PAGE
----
Q. The retirement income tables I see say you need 85 percent, or less, of your salary in order to retire with enough money to maintain your standard of living. My question: Is that net or gross income? Surely it is net, because it seems that gross that would give you way more retirement income than you need. But since I don’t know exactly how those retirement calculators work, I am confused.
For example, my take home pay is $72,000 a year, so in retirement my need would be about $61,200. But my actual salary is $122,000 (with 85 percent being $103,700). I recently plugged all my info into the Wells Fargo Retirement calculator, but used my annual salary figure. But shouldn’t I use my take home salary? ---K.L, from Dallas, TX
A. Virtually all retirement calculators are based on a percentage of your gross income. It’s a reasonable convention for institutions figuring how much of earned income a pension will replace. The Social Security Trustees also use this convention.
But it misses the boat in real life. The convention works to exaggerate your need to save because we will never need that high a percentage of income to spend in retirement. The income you need to replace is what you have to spend after employment taxes, savings, most debt service, the cost of working, and the cost of raising and educating children. That’s a lot less than 85 percent. For most workers, a more realistic measure is closer to 70 percent of pre-retirement pay, often less.
For the financial services industry, which provides most of the retirement calculators, the convention works as nicely as a butchers thumb on the meat scale--- it overstates the amount we need to save to have a secure retirement.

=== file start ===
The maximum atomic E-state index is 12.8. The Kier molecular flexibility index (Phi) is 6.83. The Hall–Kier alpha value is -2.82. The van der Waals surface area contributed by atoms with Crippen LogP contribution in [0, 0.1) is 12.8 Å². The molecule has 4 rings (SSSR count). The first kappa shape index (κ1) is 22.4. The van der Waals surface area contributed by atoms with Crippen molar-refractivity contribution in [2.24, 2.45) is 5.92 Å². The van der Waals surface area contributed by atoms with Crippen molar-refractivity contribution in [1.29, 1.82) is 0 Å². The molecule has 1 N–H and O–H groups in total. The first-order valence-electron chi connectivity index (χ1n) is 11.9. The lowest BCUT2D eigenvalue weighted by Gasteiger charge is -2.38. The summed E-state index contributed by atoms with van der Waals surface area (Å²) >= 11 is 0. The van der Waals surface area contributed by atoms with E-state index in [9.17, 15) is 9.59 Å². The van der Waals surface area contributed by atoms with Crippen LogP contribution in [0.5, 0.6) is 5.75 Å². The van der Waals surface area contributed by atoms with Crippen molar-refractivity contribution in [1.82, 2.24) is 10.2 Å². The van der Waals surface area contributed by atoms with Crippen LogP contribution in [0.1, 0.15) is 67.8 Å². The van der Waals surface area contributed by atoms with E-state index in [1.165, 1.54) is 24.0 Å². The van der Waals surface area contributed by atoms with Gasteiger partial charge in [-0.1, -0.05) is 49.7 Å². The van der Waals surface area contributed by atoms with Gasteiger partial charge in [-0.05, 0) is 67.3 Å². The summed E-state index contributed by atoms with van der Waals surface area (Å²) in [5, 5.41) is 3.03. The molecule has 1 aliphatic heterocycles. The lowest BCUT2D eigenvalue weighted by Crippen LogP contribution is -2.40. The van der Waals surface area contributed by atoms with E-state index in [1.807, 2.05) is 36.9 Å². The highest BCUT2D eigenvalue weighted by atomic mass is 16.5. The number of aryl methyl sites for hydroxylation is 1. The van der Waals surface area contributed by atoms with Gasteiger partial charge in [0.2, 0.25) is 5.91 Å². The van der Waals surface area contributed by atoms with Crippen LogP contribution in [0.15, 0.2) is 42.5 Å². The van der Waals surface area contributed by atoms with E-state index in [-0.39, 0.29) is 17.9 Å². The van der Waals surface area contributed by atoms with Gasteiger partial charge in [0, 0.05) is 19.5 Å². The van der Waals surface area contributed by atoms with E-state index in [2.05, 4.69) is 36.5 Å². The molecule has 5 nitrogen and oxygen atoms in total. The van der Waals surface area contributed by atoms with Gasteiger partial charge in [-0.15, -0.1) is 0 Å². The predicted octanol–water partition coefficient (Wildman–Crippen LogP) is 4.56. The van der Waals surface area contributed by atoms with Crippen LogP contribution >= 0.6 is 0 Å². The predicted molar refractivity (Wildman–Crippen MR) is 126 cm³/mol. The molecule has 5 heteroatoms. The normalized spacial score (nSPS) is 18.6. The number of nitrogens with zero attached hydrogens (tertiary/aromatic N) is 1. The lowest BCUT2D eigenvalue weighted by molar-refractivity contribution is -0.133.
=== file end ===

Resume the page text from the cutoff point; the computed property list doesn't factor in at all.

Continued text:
Q. I am 65; healthy and teaching full time in a high school. I would like to teach at least 3 more years. My wife is 57 and a registered nurse. Our joint income is about $160,000 a year. Our mortgage balance is $140,000 on a $325,000 home.
In 2005 we refinanced at 4.25 percent, paid a good part of our daughter’s college education and completed a major remodel. We have a $16,000 car loan and credit card debt of $14,000.
My wife wants to remodel the rest of the house--- bathrooms, windows and so on. Our contractor estimate is $50,000. Our bank is willing to give us a 15-year refinance at 3 percent, adding $50,000 to our balance and increasing our monthly payment from $785 to about $1,300. We have been working hard to pay down debt.
I am almost convinced to go for it because of the 15-year mortgage. We can make the higher mortgage payment. Should we go for the 15-year and draw equity for the remodel? Forget the remodel? Use a home equity line of credit? I am eight years older than my wife, so I am hesitating to add debt. ---M. J., Tacoma, WA
A. What you should do depends on some core questions. Having a renewed mortgage that will last 15 years means you’ll be paying on a mortgage until you are 80 years old. If you add that $1,300 a month to the ongoing costs of operating your house, how much of your retirement income will go to the cost of shelter? Today, you easily qualify, with ample income. But how will it look when you are both retired?
Another question is how long you intend to live in the house. If the remodel is part of a carefully considered “age in place” plan, then you’re probably making a good investment. If you’re thinking about moving when you both retire, you might wait because money spent on remodels may not be recovered when the house is sold.
Finally, will the additional monthly cost of the remodel— $515 a month— give you greater pleasure than something else you would both like to do? We spend a lot of time in our homes, so the answer for most people will be “let’s go for it!”— But it’s an important question to ask.
In the end this is more personal than financial. My wife and I, for instance, are house nuts. We’ve done major remodels on six houses in the last 25 years. We’ve never regretted it, but we’ve been very careful not to get carried away.
Scott Burns is the retired Chief Investment Officer of AssetBuilder, the creator of Couch Potato investing, and a personal finance columnist with decades of experience.